iNeon - 11/13/2005 7:33 PM
the Duc was $6500 and the Benz was $4000, that's not saying much.
why does it always turn into a 'how wealthy are you?' conversation?
a mercedes is a mercedes is a mercedes.
well, maybe not an A Class[}:)] but yeah-- i assure you, people curse me for riding in my buy here pay here merc just as much as they do anyone in a showy new model.
"c'mon, its a mercedes-benz, i KNOW it goes faster than that" as theyre an inch from my rear bumper.
yeah, it came from a buy here pay here lot. i paid cash, but not before i threw that money on a bed and wallowed in it.
"my family might have a little money, and i love them dearly-- but when its all boiled down, theyre really just trash."
To be truly challenging, a voyage, like a life, must rest on a firm foundation of financial unrest. Otherwise you are doomed to a routine traverse, the kind known to yachtsmen, who play with their boats at sea - "cruising," it is called. Voyaging belongs to seamen, and to the wanderers of the world who cannot, or will not, fit in. If you are contemplating a voyage and you have the means, abandon the venture until your fortunes change. Only then will you know what the sea is all about.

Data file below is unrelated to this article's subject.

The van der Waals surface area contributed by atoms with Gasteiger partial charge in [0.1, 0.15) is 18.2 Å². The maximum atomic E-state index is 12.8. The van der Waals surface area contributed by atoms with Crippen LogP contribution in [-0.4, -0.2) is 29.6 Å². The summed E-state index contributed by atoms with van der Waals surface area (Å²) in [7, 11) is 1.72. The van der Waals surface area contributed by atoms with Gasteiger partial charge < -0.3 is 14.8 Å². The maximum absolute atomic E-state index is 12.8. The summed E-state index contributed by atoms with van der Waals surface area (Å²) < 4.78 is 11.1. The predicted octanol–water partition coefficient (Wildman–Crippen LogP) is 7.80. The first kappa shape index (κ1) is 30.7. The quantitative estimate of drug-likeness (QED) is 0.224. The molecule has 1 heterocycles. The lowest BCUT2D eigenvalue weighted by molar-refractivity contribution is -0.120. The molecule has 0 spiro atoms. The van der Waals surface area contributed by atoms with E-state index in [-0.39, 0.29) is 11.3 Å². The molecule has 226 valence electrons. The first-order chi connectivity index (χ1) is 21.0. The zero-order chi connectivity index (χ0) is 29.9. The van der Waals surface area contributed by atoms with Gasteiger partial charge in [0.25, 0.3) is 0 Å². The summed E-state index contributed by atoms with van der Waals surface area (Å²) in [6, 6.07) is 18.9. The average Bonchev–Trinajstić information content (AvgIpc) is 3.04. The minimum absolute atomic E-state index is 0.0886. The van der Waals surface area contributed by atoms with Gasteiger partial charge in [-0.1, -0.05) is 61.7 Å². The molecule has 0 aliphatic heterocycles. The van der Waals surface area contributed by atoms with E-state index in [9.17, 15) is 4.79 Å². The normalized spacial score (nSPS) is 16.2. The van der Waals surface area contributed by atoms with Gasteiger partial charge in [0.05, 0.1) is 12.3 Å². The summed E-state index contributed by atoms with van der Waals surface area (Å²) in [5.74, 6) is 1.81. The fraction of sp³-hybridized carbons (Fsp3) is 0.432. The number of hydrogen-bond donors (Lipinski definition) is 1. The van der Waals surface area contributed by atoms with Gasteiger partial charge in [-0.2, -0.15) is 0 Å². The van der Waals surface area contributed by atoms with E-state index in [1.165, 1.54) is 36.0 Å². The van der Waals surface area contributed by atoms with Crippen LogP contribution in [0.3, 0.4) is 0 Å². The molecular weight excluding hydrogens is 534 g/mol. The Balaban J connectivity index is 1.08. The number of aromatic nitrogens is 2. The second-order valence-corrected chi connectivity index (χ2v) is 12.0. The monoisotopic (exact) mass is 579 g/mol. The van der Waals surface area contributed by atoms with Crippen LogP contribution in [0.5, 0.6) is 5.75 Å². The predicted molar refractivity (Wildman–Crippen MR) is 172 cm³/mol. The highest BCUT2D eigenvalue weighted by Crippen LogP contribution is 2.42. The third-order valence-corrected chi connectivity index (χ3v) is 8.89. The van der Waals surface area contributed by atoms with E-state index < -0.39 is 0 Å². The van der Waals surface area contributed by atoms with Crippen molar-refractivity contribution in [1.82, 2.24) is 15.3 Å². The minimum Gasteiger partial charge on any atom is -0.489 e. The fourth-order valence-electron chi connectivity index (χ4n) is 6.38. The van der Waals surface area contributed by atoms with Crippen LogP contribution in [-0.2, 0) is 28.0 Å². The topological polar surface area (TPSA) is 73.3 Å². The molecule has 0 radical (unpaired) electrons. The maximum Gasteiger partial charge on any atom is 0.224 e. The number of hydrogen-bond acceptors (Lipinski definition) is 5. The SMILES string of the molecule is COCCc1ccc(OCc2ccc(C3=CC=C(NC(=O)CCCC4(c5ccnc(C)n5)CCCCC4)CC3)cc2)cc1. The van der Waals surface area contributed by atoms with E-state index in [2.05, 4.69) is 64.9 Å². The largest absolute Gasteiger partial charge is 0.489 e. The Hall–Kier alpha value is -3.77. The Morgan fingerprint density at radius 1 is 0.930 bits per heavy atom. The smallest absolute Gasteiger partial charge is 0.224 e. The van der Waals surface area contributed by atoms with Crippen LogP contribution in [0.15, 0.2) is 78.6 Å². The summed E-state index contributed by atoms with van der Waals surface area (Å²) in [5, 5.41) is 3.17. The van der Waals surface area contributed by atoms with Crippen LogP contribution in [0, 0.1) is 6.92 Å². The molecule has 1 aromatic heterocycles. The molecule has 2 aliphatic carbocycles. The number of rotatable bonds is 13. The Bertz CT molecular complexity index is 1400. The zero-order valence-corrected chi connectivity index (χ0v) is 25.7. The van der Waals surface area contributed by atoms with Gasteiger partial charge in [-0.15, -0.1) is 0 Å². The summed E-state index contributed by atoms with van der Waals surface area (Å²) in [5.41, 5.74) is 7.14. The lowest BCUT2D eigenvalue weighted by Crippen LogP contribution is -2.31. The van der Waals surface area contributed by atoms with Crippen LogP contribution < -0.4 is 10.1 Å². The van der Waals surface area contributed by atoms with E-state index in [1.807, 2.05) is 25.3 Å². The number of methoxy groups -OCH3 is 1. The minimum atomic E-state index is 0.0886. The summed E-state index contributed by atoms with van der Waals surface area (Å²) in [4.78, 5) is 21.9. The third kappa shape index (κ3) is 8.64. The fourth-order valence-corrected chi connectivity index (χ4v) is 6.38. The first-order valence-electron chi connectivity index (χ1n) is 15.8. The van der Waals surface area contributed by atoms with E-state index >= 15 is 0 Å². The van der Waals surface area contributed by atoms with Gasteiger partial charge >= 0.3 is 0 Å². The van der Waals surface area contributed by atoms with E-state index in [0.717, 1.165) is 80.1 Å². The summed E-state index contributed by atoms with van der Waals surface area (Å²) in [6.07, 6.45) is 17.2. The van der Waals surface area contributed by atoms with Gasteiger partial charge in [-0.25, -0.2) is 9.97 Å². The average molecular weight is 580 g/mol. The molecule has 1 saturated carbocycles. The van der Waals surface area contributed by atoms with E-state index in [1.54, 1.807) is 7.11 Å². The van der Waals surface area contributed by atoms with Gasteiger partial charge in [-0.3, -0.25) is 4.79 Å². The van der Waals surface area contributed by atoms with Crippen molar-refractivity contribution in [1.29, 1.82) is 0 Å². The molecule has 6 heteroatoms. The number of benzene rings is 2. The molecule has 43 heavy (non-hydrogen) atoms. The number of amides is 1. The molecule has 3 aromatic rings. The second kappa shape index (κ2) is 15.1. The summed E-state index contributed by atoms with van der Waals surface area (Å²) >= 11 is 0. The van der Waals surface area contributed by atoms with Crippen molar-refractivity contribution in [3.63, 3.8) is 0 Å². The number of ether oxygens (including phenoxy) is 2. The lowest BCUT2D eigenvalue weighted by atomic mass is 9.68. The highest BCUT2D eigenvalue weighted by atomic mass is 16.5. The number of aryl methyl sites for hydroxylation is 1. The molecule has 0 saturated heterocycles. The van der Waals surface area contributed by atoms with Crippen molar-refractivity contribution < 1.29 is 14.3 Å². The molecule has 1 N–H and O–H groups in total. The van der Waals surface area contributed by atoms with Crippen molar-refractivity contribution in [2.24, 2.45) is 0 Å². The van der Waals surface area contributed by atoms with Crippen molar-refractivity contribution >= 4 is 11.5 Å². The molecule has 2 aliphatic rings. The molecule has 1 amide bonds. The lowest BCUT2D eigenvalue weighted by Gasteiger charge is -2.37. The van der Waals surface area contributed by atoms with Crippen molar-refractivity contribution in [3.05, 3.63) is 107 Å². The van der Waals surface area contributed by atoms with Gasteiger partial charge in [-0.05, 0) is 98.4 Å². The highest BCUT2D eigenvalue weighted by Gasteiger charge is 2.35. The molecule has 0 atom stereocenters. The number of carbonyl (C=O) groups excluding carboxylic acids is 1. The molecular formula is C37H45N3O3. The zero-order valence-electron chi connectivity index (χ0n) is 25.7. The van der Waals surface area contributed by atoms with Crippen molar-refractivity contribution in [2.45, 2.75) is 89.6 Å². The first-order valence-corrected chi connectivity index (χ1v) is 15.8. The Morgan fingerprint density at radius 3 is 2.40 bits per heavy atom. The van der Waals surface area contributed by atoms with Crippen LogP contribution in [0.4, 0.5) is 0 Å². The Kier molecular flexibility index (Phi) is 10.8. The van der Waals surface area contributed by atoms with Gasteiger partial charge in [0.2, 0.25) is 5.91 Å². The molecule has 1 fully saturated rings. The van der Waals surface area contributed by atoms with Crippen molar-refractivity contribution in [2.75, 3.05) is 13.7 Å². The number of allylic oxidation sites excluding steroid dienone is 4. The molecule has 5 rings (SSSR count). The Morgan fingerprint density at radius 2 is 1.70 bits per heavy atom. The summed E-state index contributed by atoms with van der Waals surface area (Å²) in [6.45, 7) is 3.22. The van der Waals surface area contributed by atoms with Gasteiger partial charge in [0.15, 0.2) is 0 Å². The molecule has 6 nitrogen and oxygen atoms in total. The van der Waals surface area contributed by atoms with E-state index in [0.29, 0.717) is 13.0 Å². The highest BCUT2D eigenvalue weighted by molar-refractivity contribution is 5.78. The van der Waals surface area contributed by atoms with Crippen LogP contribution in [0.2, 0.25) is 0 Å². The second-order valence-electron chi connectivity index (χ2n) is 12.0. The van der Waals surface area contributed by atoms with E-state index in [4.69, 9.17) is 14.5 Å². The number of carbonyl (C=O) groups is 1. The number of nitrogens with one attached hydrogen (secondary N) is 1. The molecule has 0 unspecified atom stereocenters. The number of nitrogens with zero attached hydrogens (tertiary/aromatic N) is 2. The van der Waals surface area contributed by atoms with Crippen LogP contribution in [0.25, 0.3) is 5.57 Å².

"I've always wanted to sail to the South Seas, but I can't afford it." What these men can't afford is not to go. They are enmeshed in the cancerous discipline of "security." And in the worship of security we fling our lives beneath the wheels of routine - and before we know it our lives are gone.
What does a man need - really need? A few pounds of food each day, heat and shelter, six feet to lie down in - and some form of working activity that will yield a sense of accomplishment. That's all - in the material sense. And we know it. But we are brainwashed by our economic system until we end up in a tomb beneath a pyramid of time payments, mortgages, preposterous gadgetry, playthings that divert our attention from the sheer idiocy of the charade.
The years thunder by. The dreams of youth grow dim where they lie caked in dust on the shelves of patience. Before we know it the tomb is sealed.
Where, then, lies the answer? In choice. Which shall it be: bankruptcy of purse or bankruptcy of life?
Sterling Hayden, "Wanderer"
You need only look around at the others in traffic tomorrow morning to get a good idea of "bancruptcy of life"